18

I want to use trait objects in a Vec. In C++ I could make a base class Thing from which is derived Monster1 and Monster2. I could then create a std::vector<Thing*>. Thing objects must store some data e.g. x : int, y : int, but derived classes need to add more data.

Currently I have something like

struct Level {
    // some stuff here
    pub things: Vec<Box<ThingTrait + 'static>>,
}

struct ThingRecord {
    x: i32,
    y: i32,
}

struct Monster1 {
    thing_record: ThingRecord,
    num_arrows: i32,
}

struct Monster2 {
    thing_record: ThingRecord,
    num_fireballs: i32,
}

I define a ThingTrait with methods for get_thing_record(), attack(), make_noise() etc. and implement them for Monster1 and Monster2.

4
  • 1
    if your monsters are mostly known in advance (i.e. your not creating a game engine allowing everyone to create a new monster) you could alternatively work with an enum Jan 15 '15 at 9:30
  • 5
    See also the discussion on reddit. (BTW, if cross-posting a question, it's generally polite to at least link between them so that e.g. interested people don't miss out on discussion.)
    – huon
    Jan 15 '15 at 11:22
  • Ok. I am torn between using Traits and a method that returns the shared data... or just using an enum for everything. I am thinking the former is the lesser of two evils. If inheritance is going to be added to the language, what is it going to look like? Apart from this there is hardly anything I miss from C++. A breath of fresh air. Jan 17 '15 at 4:10
  • Rust blog covers this: Abstraction without overhead: traits -- an excellent read IMHO.
    – legends2k
    Apr 28 '20 at 13:46
26

Trait objects

The most extensible way to implement a heterogeneous collection (in this case a vector) of objects is exactly what you have:

Vec<Box<dyn ThingTrait + 'static>>

Although there are times where you might want a lifetime that's not 'static, so you'd need something like:

Vec<Box<dyn ThingTrait + 'a>>

You could also have a collection of references to traits, instead of boxed traits:

Vec<&dyn ThingTrait>

An example:

trait ThingTrait {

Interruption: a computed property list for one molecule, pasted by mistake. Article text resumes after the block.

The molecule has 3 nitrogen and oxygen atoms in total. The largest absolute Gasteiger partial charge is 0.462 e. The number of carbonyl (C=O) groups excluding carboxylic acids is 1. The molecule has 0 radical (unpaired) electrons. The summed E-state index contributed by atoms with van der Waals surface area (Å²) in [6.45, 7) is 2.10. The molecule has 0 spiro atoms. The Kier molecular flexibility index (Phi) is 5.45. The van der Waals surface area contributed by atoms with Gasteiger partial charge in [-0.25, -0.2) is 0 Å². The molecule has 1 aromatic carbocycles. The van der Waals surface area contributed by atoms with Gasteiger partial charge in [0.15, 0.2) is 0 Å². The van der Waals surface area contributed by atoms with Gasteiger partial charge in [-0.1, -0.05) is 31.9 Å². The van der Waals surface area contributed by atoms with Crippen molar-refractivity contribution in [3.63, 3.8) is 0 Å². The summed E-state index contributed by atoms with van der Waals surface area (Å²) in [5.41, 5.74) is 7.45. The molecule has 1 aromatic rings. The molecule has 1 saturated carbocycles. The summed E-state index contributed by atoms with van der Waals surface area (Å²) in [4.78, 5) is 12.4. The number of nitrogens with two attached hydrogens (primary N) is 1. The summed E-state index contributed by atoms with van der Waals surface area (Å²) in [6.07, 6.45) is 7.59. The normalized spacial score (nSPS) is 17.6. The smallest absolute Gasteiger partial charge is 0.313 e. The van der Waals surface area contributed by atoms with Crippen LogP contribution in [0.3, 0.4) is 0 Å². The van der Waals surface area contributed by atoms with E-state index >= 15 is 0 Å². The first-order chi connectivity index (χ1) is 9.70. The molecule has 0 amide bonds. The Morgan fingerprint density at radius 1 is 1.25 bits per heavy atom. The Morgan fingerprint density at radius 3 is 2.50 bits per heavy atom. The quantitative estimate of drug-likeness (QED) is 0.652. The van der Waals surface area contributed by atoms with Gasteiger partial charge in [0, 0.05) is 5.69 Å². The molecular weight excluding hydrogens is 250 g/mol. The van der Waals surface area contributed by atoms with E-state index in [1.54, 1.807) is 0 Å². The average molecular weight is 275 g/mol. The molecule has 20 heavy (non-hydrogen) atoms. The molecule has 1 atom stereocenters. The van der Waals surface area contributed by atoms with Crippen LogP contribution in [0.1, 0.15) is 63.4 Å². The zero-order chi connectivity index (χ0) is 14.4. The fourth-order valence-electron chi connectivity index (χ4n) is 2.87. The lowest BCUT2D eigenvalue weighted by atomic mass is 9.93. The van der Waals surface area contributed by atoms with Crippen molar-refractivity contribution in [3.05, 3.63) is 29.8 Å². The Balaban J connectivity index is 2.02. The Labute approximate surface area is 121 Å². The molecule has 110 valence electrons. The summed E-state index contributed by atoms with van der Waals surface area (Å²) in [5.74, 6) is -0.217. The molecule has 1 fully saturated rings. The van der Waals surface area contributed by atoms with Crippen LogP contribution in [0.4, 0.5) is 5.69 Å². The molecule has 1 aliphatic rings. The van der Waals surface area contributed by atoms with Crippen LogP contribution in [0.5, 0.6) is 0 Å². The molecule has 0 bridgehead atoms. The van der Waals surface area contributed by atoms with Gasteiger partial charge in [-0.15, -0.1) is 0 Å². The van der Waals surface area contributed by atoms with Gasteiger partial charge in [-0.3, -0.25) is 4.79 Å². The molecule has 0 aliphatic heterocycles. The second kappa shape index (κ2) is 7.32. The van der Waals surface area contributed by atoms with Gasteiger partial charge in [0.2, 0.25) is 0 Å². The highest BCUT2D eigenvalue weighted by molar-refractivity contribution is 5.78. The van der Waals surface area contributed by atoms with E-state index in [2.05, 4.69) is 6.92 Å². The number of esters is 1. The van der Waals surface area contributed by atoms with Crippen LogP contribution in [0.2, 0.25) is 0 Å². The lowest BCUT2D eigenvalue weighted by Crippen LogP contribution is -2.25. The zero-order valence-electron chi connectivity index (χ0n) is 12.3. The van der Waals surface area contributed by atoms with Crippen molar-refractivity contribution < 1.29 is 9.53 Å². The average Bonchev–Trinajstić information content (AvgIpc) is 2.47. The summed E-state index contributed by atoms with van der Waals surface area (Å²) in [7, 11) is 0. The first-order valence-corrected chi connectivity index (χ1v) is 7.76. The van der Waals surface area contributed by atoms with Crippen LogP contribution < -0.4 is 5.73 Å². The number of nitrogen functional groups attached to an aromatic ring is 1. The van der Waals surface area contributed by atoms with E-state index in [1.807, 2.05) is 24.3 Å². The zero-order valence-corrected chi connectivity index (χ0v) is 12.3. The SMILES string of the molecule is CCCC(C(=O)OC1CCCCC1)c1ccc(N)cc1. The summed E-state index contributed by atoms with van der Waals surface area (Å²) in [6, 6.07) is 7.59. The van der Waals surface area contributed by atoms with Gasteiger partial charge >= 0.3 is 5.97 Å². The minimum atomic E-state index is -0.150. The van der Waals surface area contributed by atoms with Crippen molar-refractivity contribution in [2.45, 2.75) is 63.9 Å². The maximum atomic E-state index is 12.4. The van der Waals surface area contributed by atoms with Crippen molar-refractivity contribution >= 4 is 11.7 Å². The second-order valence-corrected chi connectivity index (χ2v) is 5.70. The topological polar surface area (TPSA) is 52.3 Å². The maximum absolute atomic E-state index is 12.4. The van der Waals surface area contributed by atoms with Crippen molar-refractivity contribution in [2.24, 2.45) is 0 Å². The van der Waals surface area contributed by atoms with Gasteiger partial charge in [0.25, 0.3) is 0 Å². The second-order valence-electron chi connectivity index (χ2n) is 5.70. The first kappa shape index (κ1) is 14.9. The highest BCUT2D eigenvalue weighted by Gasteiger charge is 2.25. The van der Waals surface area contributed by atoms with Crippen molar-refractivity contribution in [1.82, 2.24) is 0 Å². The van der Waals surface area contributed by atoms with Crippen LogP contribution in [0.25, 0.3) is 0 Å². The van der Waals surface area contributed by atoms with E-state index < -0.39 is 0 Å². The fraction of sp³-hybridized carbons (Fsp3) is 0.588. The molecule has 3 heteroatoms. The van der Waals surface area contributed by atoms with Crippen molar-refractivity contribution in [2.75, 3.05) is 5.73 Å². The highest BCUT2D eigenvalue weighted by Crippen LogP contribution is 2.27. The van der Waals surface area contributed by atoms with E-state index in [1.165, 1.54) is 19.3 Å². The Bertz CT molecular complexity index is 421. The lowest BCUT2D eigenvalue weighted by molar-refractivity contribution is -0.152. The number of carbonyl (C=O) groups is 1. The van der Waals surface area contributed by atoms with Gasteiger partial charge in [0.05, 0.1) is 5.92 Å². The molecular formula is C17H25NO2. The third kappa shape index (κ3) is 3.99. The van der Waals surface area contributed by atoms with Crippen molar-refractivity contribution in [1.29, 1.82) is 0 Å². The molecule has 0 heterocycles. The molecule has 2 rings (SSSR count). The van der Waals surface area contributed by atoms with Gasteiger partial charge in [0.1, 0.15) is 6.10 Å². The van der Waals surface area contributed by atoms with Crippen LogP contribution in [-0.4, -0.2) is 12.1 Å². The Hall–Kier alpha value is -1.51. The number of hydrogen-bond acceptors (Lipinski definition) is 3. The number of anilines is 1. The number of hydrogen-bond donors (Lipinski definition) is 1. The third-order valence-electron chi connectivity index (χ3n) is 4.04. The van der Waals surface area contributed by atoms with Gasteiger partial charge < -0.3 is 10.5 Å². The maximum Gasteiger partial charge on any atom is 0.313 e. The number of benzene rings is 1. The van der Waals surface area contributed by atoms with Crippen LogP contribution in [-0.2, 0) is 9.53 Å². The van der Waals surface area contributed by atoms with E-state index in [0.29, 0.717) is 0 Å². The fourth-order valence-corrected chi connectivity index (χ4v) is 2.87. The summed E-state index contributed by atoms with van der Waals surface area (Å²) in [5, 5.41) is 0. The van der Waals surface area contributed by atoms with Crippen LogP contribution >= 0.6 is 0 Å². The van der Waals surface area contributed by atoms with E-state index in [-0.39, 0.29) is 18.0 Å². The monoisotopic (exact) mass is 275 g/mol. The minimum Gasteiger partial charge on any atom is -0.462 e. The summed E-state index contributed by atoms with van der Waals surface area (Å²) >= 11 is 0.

fn attack(&self);
}

impl ThingTrait for Monster1 {
    fn attack(&self) {
        println!("monster 1 attacks")
    }
}

impl ThingTrait for Monster2 {
    fn attack(&self) {
        println!("monster 2 attacks")
    }
}

fn main() {
    let m1 = Monster1 {
        thing_record: ThingRecord { x: 42, y: 32 },
        num_arrows: 2,
    };

    let m2 = Monster2 {
        thing_record: ThingRecord { x: 42, y: 32 },
        num_fireballs: 65,
    };

    let things: Vec<Box<dyn ThingTrait>> = vec![Box::new(m1), Box::new(m2)];
}

Box<dyn SomeTrait>, Rc<dyn SomeTrait>, &dyn SomeTrait, etc. are all trait objects. These allow implementation of the trait on an infinite number of types, but the tradeoff is that it requires some amount of indirection and dynamic dispatch.

See also:

Enums

As mentioned in the comments, if you have a fixed number of known alternatives, a less open-ended solution is to use an enum. This doesn't require that the values be Boxed, but it will still have a small amount of dynamic dispatch to decide which concrete enum variant is present at runtime:

enum Monster {
    One(Monster1),
    Two(Monster2),
}

impl Monster {
    fn attack(&self) {
        match *self {
            Monster::One(_) => println!("monster 1 attacks"),
            Monster::Two(_) => println!("monster 2 attacks"),
        }
    }
}

fn main() {
    let m1 = Monster1 {
        thing_record: ThingRecord { x: 42, y: 32 },
        num_arrows: 2,
    };

    let m2 = Monster2 {
        thing_record: ThingRecord { x: 42, y: 32 },
        num_fireballs: 65,
    };

    let things = vec![Monster::One(m1), Monster::Two(m2)];
}

See also:

1
  • 1
    Note that an enum takes on the size of its largest option. If your Monster also had an option that was a large array each instance of Monster in your vector would have a memory footprint of the large array.
    – sam
    Jan 27 at 17:37

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